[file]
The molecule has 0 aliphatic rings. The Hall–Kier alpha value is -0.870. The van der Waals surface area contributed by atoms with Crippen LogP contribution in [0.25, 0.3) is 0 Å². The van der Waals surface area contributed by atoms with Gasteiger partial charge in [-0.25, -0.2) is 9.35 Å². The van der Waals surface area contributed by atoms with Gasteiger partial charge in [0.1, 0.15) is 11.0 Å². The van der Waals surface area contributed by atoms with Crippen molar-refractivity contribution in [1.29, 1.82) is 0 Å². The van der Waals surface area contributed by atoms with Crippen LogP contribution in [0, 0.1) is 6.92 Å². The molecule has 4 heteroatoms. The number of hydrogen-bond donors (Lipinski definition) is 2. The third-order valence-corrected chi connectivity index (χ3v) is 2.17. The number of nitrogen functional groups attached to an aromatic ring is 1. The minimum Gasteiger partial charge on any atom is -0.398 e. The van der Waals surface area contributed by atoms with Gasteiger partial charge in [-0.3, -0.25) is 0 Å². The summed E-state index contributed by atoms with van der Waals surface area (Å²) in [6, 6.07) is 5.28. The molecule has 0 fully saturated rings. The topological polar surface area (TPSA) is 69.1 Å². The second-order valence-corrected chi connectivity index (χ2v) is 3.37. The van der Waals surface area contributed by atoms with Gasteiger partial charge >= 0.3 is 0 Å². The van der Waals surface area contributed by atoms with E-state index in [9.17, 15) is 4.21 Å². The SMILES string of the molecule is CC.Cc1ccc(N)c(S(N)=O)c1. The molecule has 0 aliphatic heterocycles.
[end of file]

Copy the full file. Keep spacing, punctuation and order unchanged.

The molecule has 0 aliphatic rings. The Hall–Kier alpha value is -0.870. The van der Waals surface area contributed by atoms with Crippen LogP contribution in [0.25, 0.3) is 0 Å². The van der Waals surface area contributed by atoms with Gasteiger partial charge in [-0.25, -0.2) is 9.35 Å². The van der Waals surface area contributed by atoms with Gasteiger partial charge in [0.1, 0.15) is 11.0 Å². The van der Waals surface area contributed by atoms with Crippen molar-refractivity contribution in [1.29, 1.82) is 0 Å². The van der Waals surface area contributed by atoms with Crippen LogP contribution in [0, 0.1) is 6.92 Å². The molecule has 4 heteroatoms. The number of hydrogen-bond donors (Lipinski definition) is 2. The third-order valence-corrected chi connectivity index (χ3v) is 2.17. The number of nitrogen functional groups attached to an aromatic ring is 1. The minimum Gasteiger partial charge on any atom is -0.398 e. The van der Waals surface area contributed by atoms with Gasteiger partial charge in [-0.3, -0.25) is 0 Å². The summed E-state index contributed by atoms with van der Waals surface area (Å²) in [6, 6.07) is 5.28. The molecule has 0 fully saturated rings. The topological polar surface area (TPSA) is 69.1 Å². The second-order valence-corrected chi connectivity index (χ2v) is 3.37. The van der Waals surface area contributed by atoms with Gasteiger partial charge >= 0.3 is 0 Å². The van der Waals surface area contributed by atoms with E-state index in [9.17, 15) is 4.21 Å². The SMILES string of the molecule is CC.Cc1ccc(N)c(S(N)=O)c1. The molecule has 0 aliphatic heterocycles.